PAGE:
Media in the New Democracies of Postcommunist Eastern Europe
journal contributionposted on 2016-01-29, 00:00 authored by P. Kostadinova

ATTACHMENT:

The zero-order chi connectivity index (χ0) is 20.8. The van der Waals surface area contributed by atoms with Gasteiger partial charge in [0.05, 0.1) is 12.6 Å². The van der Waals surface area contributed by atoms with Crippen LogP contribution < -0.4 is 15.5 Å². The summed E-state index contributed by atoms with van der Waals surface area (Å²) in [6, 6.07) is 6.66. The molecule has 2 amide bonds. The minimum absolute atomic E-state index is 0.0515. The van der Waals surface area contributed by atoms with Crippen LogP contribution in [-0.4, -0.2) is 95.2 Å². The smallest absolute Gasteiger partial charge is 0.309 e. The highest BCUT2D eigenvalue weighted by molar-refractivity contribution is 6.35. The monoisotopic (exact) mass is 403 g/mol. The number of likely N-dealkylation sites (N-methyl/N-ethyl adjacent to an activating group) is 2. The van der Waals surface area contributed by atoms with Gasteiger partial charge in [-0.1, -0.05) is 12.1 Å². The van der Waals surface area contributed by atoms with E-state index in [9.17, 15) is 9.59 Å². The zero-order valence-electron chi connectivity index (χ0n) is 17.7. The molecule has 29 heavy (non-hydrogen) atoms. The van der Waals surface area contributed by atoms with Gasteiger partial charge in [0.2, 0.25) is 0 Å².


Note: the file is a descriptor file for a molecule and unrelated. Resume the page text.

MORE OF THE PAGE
The relationship between media and democratic societies is extremely complex and multifaceted, with media performing several functions - dissemination of information, fact-checking, and accountability ‘watchdog’ (to name a few) - that are of importance for both new and established democracies.1 Yet, the role of media in a democracy depends greatly on the extent to which the former, and journalists who work in news outlets, are free from government and other influences, and can offer independent, critical, and diverse perspectives. Moving beyond such normative assertions, this paper discusses three aspects of media freedom - legal protections, ownership, and content - in the eleven postcommunist countries that are now member states of the European Union (EU) - Bulgaria, Croatia, Czech Republic, Estonia, Hungary, Latvia, Lithuania, Poland, Romania, Slovakia, and Slovenia. As part of this discussion, the paper provides a snapshot of the limited political communication research on the region that focuses on links between media and political outcomes. The paper also draws preliminary conclusions about the role of communist legacies in explaining the diversity of media freedom across this set of countries, and it concludes with a proposed research agenda for postcommunist media studies.